Corbyn: The term 'Zionist' has been hijacked by anti-Semites

British Labour clarifies 2013 remarks on Zionists, says he will be more careful with how he uses the term.

Ben Ariel, Canada,

Jeremy Corbyn
Jeremy Corbyn
Reuters

British Labour leader Jeremy Corbyn on Friday sought to clarify remarks he made in 2013 when he accused a group of Zionists of having “no sense of English irony”, despite “having lived in this country for a very long time”.

The Daily Mail published a clip of Corbyn’s comments earlier this week. In it, he was heard telling attendees at a London conference that “Zionists … clearly have two problems. One is they don’t want to study history, and secondly, having lived in this country for a very long time, probably all their lives, they don’t understand English irony either. They needed two lessons, which we could perhaps help them with.”

The conference, which was promoted on the Hamas terror organization’s English language website, featured several controversial speakers, including one who had advocated boycotting Holocaust Memorial Day and another who blamed Israel for the 9/11 attacks.

In a statement issued on Friday night and quoted by The Guardian, Corbyn said he had used the term Zionist “in the accurate political sense and not as a euphemism for Jewish people.”

“I am now more careful with how I might use the term ‘Zionist’ because a once self-identifying political term has been increasingly hijacked by anti-Semites as code for Jews,” he added.

Corbyn also insisted he had “defended the Palestinian ambassador in the face of what I thought were deliberate misrepresentations by people for whom English was a first language, when it isn’t for the ambassador.”

In his remarks, Corbyn praised a speech he had heard by Manuel Hassassian, the Palestinian Authority (PA) envoy to Britain, at a meeting in parliament in which the envoy gave an “incredibly powerful” account of the history of “Palestine.”

Corbyn then added, “This was dutifully recorded by the, thankfully silent, Zionists who were in the audience on that occasion, and then came up and berated him afterwards for what he had said.”

After the video was posted on Thursday, Corbyn was condemned by some of the Labour MPs who have been particularly critical of his record on anti-Semitism.

Luciana Berger, the parliamentary chair of the Jewish Labour Movement, tweeted: “The video released today of the leader of @UKLabour making inexcusable comments – defended by a party spokesman – makes me as a proud British Jew feel unwelcome in my own party. I’ve lived in Britain all my life and I don’t need any lessons in history/irony.”

Labour MP Mike Gapes said he was in “total solidarity” with Berger and that he was “sickened by the racism and anti-Semitism at the top of our party”.

A spokesperson for the Labour leader said meanwhile, “Jeremy is totally opposed to all forms of anti-Semitism and is determined to drive it out from society. At this event, he was referring to a group of pro-Israel activists misunderstanding and then criticizing the Palestinian ambassador for a speech at a separate event about the occupation of the West Bank.”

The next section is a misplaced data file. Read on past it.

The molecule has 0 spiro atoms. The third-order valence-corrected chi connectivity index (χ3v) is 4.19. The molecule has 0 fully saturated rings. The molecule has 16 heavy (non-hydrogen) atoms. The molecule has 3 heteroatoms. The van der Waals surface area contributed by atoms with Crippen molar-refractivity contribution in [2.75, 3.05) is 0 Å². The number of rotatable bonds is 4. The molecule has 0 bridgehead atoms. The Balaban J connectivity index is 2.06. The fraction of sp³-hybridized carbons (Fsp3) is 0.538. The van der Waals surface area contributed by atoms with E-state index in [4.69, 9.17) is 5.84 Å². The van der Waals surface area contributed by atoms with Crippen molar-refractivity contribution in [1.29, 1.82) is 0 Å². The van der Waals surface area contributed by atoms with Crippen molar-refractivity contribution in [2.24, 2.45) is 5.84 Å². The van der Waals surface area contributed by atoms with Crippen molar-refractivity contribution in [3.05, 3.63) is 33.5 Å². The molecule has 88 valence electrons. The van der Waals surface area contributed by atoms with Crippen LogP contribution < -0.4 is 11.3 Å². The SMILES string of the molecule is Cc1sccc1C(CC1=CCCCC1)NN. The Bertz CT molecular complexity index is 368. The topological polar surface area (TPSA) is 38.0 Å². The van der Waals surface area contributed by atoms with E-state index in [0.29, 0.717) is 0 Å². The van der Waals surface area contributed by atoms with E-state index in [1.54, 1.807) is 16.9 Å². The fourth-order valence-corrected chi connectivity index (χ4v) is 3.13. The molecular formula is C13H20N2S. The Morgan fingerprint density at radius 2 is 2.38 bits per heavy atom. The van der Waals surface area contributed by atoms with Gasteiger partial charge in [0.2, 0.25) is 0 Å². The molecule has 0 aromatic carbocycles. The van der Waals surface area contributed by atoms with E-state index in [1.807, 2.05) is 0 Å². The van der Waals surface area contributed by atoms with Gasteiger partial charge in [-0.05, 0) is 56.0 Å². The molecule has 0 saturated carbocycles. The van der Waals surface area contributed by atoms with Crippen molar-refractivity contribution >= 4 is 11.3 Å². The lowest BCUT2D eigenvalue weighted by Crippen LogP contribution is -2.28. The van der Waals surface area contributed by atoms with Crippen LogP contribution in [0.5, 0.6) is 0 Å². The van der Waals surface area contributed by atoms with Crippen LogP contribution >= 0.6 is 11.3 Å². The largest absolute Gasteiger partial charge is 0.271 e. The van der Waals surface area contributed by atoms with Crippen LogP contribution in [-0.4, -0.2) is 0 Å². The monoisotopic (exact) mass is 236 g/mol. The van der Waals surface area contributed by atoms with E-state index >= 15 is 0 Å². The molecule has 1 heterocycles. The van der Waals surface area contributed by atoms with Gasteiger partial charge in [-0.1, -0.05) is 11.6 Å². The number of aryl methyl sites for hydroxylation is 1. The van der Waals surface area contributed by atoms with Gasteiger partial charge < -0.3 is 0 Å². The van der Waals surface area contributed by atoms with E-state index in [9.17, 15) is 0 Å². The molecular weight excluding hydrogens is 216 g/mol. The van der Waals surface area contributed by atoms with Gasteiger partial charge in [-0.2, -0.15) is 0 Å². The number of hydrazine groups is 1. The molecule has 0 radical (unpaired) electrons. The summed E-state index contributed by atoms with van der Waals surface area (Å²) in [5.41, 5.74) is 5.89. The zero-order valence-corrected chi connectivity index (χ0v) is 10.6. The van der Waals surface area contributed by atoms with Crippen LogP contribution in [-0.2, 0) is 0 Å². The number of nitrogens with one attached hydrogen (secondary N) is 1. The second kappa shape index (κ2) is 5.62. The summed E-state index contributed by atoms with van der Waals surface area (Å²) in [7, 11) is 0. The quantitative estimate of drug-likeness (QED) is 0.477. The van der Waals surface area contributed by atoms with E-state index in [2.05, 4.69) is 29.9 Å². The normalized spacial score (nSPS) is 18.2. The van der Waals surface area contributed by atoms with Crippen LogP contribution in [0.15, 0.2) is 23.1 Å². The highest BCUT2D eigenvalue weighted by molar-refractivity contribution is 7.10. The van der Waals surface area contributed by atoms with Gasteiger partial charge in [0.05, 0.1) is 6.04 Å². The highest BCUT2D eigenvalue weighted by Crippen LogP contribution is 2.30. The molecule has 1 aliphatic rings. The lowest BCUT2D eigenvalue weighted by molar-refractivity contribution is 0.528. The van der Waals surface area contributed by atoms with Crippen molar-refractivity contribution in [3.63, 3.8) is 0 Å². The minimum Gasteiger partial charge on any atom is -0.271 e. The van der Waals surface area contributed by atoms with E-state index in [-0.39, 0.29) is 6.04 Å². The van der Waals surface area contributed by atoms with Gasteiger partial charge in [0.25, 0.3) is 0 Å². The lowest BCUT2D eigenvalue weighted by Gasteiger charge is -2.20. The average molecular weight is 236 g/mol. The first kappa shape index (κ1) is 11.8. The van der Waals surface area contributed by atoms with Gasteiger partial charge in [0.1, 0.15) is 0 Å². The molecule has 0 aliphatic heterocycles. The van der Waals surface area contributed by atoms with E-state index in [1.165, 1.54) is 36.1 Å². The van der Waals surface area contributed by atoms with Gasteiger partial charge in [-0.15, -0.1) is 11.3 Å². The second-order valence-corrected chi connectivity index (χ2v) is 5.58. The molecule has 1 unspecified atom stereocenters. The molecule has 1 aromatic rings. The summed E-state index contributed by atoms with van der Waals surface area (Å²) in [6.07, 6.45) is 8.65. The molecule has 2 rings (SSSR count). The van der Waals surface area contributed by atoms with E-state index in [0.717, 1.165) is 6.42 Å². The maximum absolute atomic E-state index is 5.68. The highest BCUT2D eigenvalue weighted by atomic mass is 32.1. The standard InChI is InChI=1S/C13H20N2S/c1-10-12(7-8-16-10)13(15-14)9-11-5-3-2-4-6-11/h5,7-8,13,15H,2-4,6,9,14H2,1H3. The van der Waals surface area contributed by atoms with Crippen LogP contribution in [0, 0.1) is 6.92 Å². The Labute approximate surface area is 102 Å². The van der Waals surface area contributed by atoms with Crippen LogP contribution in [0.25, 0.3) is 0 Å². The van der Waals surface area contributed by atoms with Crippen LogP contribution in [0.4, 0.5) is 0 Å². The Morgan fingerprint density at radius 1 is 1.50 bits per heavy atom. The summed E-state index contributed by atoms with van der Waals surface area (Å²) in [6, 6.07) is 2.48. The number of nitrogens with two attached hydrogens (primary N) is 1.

The 2013 video is the latest in a series of controversies to have plagued Corbyn in recent weeks.

The Labour leader, who has been accused by senior UK Jewish leaders of holding anti-Semitic views, has come under fire in recent years for calling Hamas and Hezbollah his "friends" and for outright refusing to condemn those two terrorist organizations despite being urged to do so by local Jewish groups.

Just last week, the Daily Mail published photos of him at a cemetery in Tunisia holding a wreath near the graves of some of the Palestine Liberation Organization (PLO) terrorists who were responsible for the massacre of the 11 Israeli athletes at the 1972 Munich Olympics.

Days later, a picture emerged of Corbyn apparently making a salute linked to the Muslim Brotherhood organization.

Also last week, the Times of London published a picture of Corbyn meeting with the leader-in-exile of the Popular Front for the Liberation of Palestine (PFLP) terrorist organization, only weeks before its members carried out an attack on a Jerusalem synagogue in which six people were murdered.

This week it was revealed that Corbyn attended a conference with a convicted Hamas leader who was jailed in Israel for his role in orchestrating a string of terrorist attacks that killed more than 100 people between 2001 and 2002.

In addition, dozens of Labour members have been suspended over their anti-Semitic statements in recent years, and the party has been criticized for its failure to deal with the anti-Semitism within it.

(Arutz Sheva’s North American desk is keeping you updated until the start of Shabbat in New York. The time posted automatically on all Arutz Sheva articles, however, is Israeli time.)








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